We routinely make a hero of taxi drivers who return oodles of money left by passengers in their cabs. It is the most unnatural thing to do in this country, and is therefore considered heroic. But we cannot make Jun a hero for telling the truth at heroic costs, even though that too has become the most unnatural thing to do in this country. Why? Because it might lead to a regime change. Because GMAâ€s successor could be worse. Because…

We proudly call our OFWs our modern-day heroes for their heroic sacrifices, although I have yet to hear an OFW say, “I will work abroad so I can help make the country better”. For the most part, they do so for the survival of their family. But we cannot proudly call Jun a hero, even though the easiest thing for him to do for the survival of his family was to keep silent. And yet he spoke the truth, precisely to do his share in making this country a little better. Why can’t we make Jun a hero? Because the country may not end up getting better. Because GMA’s successor could be worse. Because…

We lavishly praise Pacquiao to be our hero, for indeed he gives pride to our country every time he wins. But he trains and fights hard to win, mostly for the prize money (that’s what professionals do), and reaping pride for the country is an incidental, though happy, consequence for our nation. But we cannot praise Jun, not even scantily, to be our hero, even though he inspired pride for our country amongst the youth for rejecting the prize money offered him in exchange for his silence. Why? Because it’s possible we may not be proud of what happens after a regime change. Because GMA’s successor could be worse. Because…

I share with you Jun’s reflections two months after he came out (see attached document) so you might understand a little better the sufferings he continue to go through as the cost of doing the right thing. I echo Jun’s challenge: before you judge him, you should ask yourself — “What have I done for the country?”

If you say you contribute to the well-being of this nation by, first, being a good provider for your family, and then, by contributing to the community through Gawad Kalinga and other civic projects — that’s well and good. And you might even add, let’s not get involved with politics or anything that might imperil the perceived stability of our government.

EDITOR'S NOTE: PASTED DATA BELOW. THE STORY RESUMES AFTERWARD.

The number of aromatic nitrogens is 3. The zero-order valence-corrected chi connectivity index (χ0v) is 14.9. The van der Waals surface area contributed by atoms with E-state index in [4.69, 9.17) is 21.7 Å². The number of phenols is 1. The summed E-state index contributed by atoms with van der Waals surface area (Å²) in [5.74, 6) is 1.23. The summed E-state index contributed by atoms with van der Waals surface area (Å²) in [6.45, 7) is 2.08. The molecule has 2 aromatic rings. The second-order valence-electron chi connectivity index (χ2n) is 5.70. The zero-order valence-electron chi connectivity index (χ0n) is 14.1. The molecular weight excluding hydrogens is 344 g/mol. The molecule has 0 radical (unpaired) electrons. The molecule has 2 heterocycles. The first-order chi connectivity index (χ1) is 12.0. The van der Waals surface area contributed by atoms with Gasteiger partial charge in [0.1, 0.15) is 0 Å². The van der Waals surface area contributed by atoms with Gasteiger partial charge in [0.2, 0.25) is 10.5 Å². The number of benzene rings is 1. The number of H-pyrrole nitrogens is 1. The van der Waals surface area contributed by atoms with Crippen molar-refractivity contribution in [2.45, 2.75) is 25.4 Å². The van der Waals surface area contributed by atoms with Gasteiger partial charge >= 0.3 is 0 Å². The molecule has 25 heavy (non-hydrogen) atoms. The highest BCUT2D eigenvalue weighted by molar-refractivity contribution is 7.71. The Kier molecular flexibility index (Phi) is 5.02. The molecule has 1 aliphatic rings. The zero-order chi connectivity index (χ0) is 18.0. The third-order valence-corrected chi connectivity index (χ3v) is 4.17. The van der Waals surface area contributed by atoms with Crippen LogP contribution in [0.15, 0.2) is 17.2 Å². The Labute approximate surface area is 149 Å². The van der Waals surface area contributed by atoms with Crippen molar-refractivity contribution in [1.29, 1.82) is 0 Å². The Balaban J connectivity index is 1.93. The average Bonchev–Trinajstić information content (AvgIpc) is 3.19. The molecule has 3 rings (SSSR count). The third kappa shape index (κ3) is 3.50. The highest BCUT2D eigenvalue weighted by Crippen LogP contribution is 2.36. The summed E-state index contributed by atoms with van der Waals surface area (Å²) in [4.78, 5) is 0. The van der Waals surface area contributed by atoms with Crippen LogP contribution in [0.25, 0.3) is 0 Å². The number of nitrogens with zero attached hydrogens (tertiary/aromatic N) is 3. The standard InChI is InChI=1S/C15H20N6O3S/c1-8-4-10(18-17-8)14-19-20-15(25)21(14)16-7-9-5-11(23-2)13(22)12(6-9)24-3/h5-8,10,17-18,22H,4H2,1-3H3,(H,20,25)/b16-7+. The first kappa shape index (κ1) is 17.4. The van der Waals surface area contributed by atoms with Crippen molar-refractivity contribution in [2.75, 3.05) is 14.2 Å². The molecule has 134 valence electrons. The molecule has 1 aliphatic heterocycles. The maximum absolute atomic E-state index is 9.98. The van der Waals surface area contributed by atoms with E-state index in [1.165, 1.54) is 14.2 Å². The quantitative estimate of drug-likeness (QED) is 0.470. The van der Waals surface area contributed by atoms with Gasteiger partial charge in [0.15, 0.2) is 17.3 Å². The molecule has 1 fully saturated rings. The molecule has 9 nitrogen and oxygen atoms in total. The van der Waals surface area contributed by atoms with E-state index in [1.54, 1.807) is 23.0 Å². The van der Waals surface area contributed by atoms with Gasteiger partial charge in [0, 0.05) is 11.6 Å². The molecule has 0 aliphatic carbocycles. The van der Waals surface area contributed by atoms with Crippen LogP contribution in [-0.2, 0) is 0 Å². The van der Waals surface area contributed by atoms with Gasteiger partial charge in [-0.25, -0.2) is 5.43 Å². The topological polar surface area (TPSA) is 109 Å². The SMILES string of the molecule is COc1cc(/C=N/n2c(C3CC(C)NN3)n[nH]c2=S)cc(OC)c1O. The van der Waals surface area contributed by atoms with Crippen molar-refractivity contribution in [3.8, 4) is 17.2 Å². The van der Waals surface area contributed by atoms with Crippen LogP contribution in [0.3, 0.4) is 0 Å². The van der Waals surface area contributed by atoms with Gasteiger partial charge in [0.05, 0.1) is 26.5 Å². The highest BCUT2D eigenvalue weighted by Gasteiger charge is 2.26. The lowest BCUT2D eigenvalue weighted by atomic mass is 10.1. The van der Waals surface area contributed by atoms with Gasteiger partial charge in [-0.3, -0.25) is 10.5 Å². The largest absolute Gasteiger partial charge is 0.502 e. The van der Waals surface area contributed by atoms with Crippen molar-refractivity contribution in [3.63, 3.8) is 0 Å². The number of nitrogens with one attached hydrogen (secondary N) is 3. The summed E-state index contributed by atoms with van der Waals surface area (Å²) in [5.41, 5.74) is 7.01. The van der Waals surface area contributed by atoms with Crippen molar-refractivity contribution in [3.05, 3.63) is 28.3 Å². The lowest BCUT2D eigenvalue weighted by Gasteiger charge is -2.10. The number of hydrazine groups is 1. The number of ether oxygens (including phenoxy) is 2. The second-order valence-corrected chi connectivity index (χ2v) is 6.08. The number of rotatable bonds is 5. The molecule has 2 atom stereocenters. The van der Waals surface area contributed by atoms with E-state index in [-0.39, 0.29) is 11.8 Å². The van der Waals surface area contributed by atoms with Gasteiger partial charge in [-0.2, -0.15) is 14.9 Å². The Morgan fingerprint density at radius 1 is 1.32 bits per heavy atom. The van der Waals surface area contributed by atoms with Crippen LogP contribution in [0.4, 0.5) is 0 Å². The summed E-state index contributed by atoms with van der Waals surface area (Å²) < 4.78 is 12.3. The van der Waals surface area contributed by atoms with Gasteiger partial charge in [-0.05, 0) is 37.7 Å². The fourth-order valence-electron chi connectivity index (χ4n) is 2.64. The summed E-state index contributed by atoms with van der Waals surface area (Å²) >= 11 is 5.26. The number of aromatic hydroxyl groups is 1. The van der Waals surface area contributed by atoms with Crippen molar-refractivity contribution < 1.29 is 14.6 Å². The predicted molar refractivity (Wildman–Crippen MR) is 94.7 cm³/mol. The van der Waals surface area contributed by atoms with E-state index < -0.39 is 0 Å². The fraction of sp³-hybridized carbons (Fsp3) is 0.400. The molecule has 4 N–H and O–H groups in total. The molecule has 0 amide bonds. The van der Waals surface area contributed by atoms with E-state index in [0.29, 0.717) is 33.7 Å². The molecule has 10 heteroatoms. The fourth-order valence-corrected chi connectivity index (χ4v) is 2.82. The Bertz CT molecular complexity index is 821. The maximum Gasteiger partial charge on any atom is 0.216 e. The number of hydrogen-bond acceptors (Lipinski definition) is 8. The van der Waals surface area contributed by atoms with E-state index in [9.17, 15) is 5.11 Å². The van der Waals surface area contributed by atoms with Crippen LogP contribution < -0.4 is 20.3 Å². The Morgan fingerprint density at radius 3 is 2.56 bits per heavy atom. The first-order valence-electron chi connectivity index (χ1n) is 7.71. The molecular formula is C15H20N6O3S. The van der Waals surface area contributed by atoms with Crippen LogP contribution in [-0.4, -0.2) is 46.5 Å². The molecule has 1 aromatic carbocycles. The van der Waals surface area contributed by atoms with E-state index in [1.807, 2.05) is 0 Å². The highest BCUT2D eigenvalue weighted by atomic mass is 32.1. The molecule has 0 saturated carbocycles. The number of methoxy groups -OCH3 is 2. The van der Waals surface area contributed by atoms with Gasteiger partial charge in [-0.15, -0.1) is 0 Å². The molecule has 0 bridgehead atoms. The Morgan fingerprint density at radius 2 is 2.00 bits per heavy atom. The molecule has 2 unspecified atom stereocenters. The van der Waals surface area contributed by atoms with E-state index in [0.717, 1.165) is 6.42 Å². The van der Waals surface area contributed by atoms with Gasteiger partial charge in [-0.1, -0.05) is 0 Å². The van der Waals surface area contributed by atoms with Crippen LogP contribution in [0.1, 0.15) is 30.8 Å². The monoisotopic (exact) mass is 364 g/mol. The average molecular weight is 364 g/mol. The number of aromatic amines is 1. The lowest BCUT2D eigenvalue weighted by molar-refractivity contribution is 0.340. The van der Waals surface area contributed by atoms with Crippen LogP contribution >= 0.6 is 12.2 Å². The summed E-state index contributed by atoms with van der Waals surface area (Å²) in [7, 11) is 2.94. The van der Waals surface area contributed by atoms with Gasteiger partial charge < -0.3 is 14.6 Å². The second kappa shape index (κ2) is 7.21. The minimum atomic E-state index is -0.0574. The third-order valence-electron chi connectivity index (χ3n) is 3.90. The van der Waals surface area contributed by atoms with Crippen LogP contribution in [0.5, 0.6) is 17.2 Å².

Jun, too, could have done the same thing — avoid the Senate at all cost so he can continue to be a good provider for his family, so he can help the underprivileged through his work at PhilForest, and so he might not shake the perceived stability of our government. That would have been well and good. But he decided to go beyond what is good. He decided to do what is right by exposing the evil and demanding accountability, even if it meant instability to his life, to wake up a people in stupor — ready to accept evil, thinking that doing good will drown out the evil.

And so I ask the final question — If you were in Jun’s place, would you have done good or right?

The advertising application of Microsoft’s launch theme is quite interesting. “Heroes happen here” is usually followed by a pair of curly brackets like this { }. Visually, the brackets are used to frame an ordinary person, to single him out of a crowd. The message is simple: ordinary people can do extraordinary things when equipped with the right tools (of course, from Microsoft).

That can very well apply to our times. Ordinary people doing extraordinary things, propelled by the right heart and mindset — to do, not just what is good, but what is right. And it starts with you and me.

Are you ready to put your name inside the curly brackets?

Heroes happen here { }.

God bless,

Enteng